The Sustainable Phosphorus Alliance (SPA) has created a Biosolids and Manure Task Force to advance data and understanding on how these soil amendments are regulated and managed across the U. S.

New RFPs have been issued by the Water Research Foundation (the Foundation that is the sum of what was WE&RF and WRF).  The RFPs have deadlines in late June and August.  One pertains to organic residuals: "Project #4915: Characterization and Contamination Testing of Source Separated Organic Feedstocks and Slurries for Co-Digestion at Resource Recovery Facilities" (August deadline).  Details...

How significant can biosolids be in sequestering carbon (C) in soils?  Rebecca Ryals, Ph.D., of the University of California, Merced, has been involved in the past in research around the Marin Carbon Project, which is focused on figuring out how much carbon (C) can be put back into soils and what affect that can have in mitigating greenhouse gas emissions and climate change.  Composts have been examined. Biosolids are next. Greenhouse trials have started, using various biosolids products and measuring impacts on crops and emissions of nitrous oxide (N20) and methane (CH4).  Ryals' research will also include field testing of application sites versus control, unamended sites, to better understand how soil C, nitrogen, and microbial communities are affected.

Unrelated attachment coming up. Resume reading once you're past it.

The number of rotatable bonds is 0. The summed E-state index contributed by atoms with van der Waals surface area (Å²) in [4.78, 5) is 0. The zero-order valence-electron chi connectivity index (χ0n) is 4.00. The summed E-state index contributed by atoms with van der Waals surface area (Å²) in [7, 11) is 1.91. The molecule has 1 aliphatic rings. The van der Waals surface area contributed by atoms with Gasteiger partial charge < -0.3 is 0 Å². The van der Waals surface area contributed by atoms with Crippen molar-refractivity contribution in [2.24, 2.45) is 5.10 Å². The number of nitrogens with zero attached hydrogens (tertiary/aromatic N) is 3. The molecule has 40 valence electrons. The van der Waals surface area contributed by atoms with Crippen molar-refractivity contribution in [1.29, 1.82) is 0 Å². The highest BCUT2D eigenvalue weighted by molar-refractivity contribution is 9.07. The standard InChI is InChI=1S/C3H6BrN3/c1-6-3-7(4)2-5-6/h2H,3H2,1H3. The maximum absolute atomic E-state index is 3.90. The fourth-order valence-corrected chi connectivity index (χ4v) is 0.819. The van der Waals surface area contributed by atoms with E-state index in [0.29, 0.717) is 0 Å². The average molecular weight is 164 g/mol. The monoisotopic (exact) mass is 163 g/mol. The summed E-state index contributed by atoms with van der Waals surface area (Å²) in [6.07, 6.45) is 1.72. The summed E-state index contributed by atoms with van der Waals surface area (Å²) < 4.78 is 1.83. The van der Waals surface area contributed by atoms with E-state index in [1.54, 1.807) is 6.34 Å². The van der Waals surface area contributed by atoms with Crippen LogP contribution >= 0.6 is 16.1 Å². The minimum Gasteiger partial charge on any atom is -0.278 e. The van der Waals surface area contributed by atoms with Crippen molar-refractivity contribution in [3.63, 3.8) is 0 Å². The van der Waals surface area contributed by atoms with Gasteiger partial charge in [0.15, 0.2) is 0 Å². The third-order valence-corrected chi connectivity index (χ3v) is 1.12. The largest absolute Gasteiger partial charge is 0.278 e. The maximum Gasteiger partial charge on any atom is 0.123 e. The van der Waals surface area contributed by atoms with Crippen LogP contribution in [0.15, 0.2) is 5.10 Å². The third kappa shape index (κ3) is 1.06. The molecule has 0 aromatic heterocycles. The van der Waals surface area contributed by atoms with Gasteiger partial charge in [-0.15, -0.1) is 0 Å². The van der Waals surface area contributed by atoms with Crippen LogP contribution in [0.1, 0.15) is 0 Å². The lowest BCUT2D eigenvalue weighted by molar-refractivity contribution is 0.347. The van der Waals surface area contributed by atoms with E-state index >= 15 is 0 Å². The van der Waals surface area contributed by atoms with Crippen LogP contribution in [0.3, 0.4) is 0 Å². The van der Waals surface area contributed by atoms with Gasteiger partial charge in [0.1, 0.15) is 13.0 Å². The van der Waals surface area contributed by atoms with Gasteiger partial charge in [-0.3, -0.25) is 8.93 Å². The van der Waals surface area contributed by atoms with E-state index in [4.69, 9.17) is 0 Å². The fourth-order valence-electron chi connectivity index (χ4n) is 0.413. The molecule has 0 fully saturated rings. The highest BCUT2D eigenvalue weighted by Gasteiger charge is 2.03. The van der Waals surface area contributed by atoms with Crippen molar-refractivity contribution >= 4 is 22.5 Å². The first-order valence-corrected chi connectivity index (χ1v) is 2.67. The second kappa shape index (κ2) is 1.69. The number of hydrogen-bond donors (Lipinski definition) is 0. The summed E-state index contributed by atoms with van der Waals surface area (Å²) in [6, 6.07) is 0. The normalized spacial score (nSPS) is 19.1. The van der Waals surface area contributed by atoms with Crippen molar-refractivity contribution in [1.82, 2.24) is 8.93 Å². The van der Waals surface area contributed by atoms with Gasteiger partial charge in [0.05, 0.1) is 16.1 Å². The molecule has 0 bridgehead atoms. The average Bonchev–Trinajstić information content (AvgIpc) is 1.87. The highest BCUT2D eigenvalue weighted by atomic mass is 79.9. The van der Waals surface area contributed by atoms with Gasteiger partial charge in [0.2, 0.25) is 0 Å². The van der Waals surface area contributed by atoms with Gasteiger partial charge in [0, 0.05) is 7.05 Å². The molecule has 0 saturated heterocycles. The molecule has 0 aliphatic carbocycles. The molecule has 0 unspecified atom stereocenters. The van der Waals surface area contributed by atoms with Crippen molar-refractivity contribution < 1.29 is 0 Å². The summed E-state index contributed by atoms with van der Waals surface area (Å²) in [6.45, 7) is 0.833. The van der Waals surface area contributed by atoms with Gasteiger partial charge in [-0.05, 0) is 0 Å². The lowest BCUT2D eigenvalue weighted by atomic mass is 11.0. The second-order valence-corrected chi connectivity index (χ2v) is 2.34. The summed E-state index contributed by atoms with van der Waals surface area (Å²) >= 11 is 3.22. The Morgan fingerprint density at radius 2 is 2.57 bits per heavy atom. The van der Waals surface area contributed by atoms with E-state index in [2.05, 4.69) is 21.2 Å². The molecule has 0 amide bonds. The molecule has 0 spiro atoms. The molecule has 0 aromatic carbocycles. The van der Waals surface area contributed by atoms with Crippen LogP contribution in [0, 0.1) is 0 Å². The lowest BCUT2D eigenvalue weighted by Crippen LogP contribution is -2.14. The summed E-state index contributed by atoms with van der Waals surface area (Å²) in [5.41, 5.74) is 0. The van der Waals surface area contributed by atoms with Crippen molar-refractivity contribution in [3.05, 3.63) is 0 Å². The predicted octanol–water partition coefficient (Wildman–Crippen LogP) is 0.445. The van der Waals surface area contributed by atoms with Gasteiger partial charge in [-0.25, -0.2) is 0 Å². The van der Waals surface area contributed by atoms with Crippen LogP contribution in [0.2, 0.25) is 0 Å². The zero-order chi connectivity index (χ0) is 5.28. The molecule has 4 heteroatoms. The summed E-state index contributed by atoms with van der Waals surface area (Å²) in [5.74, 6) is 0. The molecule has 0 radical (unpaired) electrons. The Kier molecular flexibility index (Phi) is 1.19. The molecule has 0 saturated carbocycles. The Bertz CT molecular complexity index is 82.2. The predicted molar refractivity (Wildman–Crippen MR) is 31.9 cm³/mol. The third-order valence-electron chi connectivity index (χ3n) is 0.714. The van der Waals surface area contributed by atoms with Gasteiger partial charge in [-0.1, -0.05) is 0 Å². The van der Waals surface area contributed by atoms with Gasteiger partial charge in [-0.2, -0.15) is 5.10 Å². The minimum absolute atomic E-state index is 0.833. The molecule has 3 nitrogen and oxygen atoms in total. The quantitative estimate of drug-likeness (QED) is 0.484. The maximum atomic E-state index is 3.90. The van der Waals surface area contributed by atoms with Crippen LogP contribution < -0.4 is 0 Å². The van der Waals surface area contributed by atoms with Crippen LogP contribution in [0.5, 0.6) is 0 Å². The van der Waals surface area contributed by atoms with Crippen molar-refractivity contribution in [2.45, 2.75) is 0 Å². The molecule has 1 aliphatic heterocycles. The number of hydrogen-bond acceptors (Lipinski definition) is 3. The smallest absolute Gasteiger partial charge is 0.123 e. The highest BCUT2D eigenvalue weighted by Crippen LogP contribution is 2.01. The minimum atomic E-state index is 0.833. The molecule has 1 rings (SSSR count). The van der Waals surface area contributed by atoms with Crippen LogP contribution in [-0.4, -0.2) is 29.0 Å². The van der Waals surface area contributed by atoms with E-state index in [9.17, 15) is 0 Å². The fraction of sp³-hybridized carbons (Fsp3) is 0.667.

NH DES's Water Division Director, Eugene Forbes is retiring this spring, after 4 years with the agency.  His replacement has not been determined.

Solution 3R, a group within La Coop, a major Canadian farming cooperative, now owns most (75%) of Viridis Environment, a Quebec biosolids management company that recycles about 350 tonnes of biosolids and other residuals per year on ~500 Quebec farms. Farm cooperatives have a strong tradition in eastern Canada, and the idea of them owning portions of their supply chains is not unusual.  Simon Naylor, founder and lead at Viridis notes “I’m now mostly owned by a group of farmers.”

U. S. EPA has announced new rulemaking for blending.